It’s Blue Monday – but creativity and culture give us reasons to feel optimistic

Research shows that engagement with the arts can improve mental health, and provide opportunities to boost social connections and prevent isolation, writes Darren Henley

Monday 17 January 2022 11:39
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<p>Being creative ourselves and connecting with the work of creative professionals helps us to lead happier, healthier lives</p>

Being creative ourselves and connecting with the work of creative professionals helps us to lead happier, healthier lives

Today is Blue Monday, the third Monday in January, believed by many to be the saddest day of the year. Christmas is now a distant memory. The nights are long and dark. The temperature outside is decidedly chilly. The daffodils and snowdrops have yet to herald springtime. And this year, more of us than usual might be feeling blue with the added impact of pandemic-induced isolation and worries over what the next year might hold.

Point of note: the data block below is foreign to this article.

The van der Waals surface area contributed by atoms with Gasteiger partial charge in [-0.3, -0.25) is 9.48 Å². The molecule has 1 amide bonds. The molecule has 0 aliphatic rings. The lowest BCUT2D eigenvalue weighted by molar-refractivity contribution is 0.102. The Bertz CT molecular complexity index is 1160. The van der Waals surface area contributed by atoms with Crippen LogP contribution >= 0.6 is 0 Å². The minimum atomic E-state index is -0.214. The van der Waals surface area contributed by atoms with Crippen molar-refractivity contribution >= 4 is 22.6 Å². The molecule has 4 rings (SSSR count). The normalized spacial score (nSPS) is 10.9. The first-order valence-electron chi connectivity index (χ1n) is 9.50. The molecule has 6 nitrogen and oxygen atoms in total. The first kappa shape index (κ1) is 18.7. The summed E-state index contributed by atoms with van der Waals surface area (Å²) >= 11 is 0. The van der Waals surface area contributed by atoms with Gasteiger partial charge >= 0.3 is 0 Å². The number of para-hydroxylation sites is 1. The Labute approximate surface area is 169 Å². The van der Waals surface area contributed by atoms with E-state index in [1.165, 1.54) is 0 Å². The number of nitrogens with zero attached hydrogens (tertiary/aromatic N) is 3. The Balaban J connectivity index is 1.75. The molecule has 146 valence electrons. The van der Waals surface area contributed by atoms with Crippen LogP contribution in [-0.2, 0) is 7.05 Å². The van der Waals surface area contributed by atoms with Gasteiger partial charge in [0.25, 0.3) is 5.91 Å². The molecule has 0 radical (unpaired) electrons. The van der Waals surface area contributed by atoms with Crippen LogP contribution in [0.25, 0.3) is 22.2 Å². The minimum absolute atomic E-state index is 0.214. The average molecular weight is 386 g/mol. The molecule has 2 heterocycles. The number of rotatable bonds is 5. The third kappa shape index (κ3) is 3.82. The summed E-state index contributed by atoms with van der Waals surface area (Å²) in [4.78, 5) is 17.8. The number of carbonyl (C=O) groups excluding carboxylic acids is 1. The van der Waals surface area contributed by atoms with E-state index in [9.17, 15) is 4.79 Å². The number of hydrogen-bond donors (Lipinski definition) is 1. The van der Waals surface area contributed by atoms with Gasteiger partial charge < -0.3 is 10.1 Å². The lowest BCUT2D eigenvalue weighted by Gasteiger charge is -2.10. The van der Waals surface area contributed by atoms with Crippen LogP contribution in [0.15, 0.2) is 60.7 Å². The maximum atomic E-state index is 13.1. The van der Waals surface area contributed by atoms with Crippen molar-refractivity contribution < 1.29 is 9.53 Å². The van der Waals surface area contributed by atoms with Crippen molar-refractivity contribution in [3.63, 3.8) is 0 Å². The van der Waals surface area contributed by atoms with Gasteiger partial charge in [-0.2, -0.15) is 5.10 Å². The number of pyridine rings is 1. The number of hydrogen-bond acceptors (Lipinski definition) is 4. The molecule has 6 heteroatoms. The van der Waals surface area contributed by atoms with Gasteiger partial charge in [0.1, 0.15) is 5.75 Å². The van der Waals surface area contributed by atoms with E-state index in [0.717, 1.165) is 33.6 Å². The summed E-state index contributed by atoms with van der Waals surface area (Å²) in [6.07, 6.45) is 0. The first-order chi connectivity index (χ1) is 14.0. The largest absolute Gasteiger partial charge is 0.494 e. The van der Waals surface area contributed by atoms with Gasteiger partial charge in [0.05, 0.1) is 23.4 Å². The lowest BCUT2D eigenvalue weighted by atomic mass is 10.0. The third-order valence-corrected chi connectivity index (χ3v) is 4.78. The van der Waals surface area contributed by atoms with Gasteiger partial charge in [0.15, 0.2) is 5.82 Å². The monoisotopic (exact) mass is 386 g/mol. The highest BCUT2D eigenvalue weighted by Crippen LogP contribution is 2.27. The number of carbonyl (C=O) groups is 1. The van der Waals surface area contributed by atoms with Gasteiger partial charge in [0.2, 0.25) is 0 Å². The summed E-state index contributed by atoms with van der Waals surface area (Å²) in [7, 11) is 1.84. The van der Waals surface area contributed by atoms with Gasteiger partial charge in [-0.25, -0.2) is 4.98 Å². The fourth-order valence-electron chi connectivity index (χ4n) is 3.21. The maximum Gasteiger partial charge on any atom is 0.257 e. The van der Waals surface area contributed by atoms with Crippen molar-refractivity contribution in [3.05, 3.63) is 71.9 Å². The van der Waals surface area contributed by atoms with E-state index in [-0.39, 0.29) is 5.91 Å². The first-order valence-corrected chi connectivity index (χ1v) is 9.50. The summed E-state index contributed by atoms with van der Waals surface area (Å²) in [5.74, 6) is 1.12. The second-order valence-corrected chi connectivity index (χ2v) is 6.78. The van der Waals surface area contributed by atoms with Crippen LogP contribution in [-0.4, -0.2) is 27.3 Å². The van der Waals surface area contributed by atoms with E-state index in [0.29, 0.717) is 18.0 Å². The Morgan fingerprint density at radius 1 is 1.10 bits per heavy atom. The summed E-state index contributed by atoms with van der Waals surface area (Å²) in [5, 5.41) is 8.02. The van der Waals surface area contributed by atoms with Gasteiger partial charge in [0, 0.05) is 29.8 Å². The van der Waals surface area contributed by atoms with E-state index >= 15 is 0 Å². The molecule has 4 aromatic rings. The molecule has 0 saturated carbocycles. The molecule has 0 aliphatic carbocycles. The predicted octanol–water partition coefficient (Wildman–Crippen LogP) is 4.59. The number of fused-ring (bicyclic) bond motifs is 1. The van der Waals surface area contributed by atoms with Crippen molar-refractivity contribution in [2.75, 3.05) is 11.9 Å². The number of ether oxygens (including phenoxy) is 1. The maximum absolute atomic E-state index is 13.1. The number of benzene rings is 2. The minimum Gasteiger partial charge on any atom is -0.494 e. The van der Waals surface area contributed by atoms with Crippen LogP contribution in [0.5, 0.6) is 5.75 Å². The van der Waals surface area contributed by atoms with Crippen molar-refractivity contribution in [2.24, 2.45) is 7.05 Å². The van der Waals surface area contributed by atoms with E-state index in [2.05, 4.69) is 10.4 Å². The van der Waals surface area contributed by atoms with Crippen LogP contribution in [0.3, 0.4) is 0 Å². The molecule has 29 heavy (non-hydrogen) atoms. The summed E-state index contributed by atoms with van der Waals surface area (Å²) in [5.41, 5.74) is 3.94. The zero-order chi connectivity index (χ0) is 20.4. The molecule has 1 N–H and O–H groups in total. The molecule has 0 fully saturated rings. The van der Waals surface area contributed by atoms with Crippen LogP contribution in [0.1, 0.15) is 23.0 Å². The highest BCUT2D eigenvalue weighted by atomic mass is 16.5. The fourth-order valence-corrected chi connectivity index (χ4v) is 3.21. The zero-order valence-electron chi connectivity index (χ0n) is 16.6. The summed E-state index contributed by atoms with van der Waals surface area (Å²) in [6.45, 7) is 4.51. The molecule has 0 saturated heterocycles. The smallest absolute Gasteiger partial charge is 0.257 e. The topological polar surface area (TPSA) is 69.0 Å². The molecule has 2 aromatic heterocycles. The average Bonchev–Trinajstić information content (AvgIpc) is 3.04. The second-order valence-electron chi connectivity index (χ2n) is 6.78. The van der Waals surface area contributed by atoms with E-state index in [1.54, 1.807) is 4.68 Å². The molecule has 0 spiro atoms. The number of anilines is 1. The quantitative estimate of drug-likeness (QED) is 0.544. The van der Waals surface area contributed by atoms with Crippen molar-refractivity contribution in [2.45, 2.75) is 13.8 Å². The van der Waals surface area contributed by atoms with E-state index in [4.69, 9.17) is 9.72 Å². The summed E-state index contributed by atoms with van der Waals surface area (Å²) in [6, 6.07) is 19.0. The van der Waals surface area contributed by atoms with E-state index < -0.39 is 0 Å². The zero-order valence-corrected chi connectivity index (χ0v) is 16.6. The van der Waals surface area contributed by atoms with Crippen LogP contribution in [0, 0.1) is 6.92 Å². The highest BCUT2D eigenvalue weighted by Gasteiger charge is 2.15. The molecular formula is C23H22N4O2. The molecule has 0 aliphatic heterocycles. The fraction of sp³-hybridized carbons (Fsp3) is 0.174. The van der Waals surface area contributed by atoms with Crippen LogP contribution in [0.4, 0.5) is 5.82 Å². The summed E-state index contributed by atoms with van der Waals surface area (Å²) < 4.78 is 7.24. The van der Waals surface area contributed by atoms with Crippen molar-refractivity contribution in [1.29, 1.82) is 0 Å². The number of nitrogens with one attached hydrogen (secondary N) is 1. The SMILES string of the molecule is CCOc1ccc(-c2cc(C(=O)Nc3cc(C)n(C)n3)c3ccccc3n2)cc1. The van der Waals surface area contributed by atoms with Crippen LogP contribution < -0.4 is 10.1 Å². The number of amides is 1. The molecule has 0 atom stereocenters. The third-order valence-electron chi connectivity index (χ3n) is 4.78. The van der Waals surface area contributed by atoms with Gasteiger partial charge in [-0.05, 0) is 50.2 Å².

That’s why we have chosen today to share new Arts Council England-funded research from University College London. It offers us a reason to feel optimistic despite all the gloom, highlighting how the work of this country’s brilliant creative artists and cultural organisations are bringing warmth and light to cold days and dark nights.

The research shows how access to cultural activities is helping us to cope during the pandemic. Key workers, people with long-term conditions, mental health conditions and older adults all say that art gives them a much-needed distraction and a chance to connect with themselves emotionally, to engage creatively and to join with others.

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